Wednesday, November 4, 2015

Reviewing the 2012 Agricultural Census for the Southeast Region

Scott Smith, Regional Economist

The 2012 Census of Agriculture is just that — a census. It is an attempt to count an entire population and generally does not use sampling or statistical techniques to make conclusions about the population. It is conducted every five years and includes all farm operators regardless of whether farming is their primary or secondary occupation. Operators and hired laborers are combined for a total count. There can be a maximum of three operators per farm, but labor hired on a contract basis is not covered.

The Southeast Region agriculture is largely devoted to the livestock business, this by raising cattle or growing hay. There is also some wheat farming worth noting in San Juan County. 2012 net cash income per farm for Grand County was -$3,725. The analogous figure for San Juan County was -$1,522. The vast majority of farms have annual total sales less than $250,000.

Southeast Region 2012 employment was 1,679 jobs according to the census (this number may slightly differ from other data presented because of confidentiality issues). The state’s unemployment insurance data suggests that a very small number of these jobs generate the income or possess the duration to be considered “full time” employment in the urban sense. Further data indicates that most farmers and ranchers are sole proprietors (regardless of how they are organized for tax purposes). Finally, a comparison of the other sources and the census figures shows that most individuals involved in agriculture have their primary job in other sectors of the economy.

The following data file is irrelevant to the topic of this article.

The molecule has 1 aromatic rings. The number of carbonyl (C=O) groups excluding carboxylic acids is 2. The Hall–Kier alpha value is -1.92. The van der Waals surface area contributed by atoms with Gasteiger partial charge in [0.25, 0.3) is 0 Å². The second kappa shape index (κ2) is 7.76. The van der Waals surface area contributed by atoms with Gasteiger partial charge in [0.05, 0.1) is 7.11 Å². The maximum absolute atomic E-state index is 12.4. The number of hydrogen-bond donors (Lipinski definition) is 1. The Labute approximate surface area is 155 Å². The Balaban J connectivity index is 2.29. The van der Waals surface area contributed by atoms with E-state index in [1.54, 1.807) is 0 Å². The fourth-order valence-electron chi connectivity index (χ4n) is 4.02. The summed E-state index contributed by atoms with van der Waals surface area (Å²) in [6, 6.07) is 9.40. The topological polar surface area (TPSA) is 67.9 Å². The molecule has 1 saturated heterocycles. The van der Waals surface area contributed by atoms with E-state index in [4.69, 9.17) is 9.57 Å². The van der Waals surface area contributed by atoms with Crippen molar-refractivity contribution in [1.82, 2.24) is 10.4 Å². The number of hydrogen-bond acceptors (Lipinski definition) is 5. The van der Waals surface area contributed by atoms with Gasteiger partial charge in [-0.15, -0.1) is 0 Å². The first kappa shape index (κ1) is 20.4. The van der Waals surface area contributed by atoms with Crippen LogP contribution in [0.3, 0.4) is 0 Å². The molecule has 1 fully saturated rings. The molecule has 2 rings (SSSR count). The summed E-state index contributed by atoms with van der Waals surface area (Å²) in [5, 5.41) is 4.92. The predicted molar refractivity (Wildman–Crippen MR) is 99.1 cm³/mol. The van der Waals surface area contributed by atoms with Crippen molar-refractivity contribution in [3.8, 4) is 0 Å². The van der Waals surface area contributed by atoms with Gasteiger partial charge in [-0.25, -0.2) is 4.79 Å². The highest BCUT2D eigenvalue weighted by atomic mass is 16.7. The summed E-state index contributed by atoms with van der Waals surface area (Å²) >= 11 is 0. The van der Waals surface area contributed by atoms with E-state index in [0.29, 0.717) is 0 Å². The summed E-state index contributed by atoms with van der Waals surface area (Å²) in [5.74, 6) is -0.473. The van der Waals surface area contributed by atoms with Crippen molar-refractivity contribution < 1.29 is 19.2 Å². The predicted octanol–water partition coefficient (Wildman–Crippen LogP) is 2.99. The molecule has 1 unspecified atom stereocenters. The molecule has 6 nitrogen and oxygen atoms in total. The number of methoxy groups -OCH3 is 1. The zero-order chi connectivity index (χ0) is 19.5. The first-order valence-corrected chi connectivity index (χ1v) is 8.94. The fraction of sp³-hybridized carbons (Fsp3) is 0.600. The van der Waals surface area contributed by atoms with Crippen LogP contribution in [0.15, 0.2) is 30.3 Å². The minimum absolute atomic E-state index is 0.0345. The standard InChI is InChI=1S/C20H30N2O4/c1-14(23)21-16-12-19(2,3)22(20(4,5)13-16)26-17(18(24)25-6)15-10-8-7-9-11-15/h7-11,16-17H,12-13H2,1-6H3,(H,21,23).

The size and composition of the agricultural workforce has changed markedly over time. In 2002, the total Southeast Region agricultural workforce was 839 workers, of which 40 percent was hired labor. That total increased by 112 percent to 1,776 in 2007, yet the share of hired laborers fell to 16 percent in the same period (although this statistic may be skewed downward because of reporting issues). In 2012, the agricultural employment count fell 5 percent to 1,679 and the share of hired labor increased slightly to 20 percent.

In 2002, the labor cost per worker (as defined by dividing annual labor expense by the hired workforce) was $1,270. In 2007, the cost had fallen by 33 percent to $850. In 2012, this number had increased by 15 percent to $980. In contrast, inflation increased by 15 percent and 9 percent as of 2007 and 2012, respectively.

There were 325 principal operators in the Southeast Region in 2002 (the statistics refer to “principal” operator and therefore will not agree with other totals). The number of operators increased to 848 in 2007, which is an astounding 161 percent increase. The count dropped slightly to 827 in 2012. The share of operators relying on other sources of employment has been remarkably constant. In 2002, the proportion was 41 percent. It dropped slightly to 40 percent in 2007. The share then increased to 46 percent in the 2012 Census.

Analysts are unable to convincingly explain the employment patterns with income statistics. One would expect to observe the number of operators falling in concert with the decline in income. Similarly, one should expect that operators would seek other sources of employment when income declines. Farm income per operator was $2,723 in 2002, and then decreased 300 percent to -$2,085 in 2007. In 2012, income per operator declined another 19 percent with a total of -$1,738.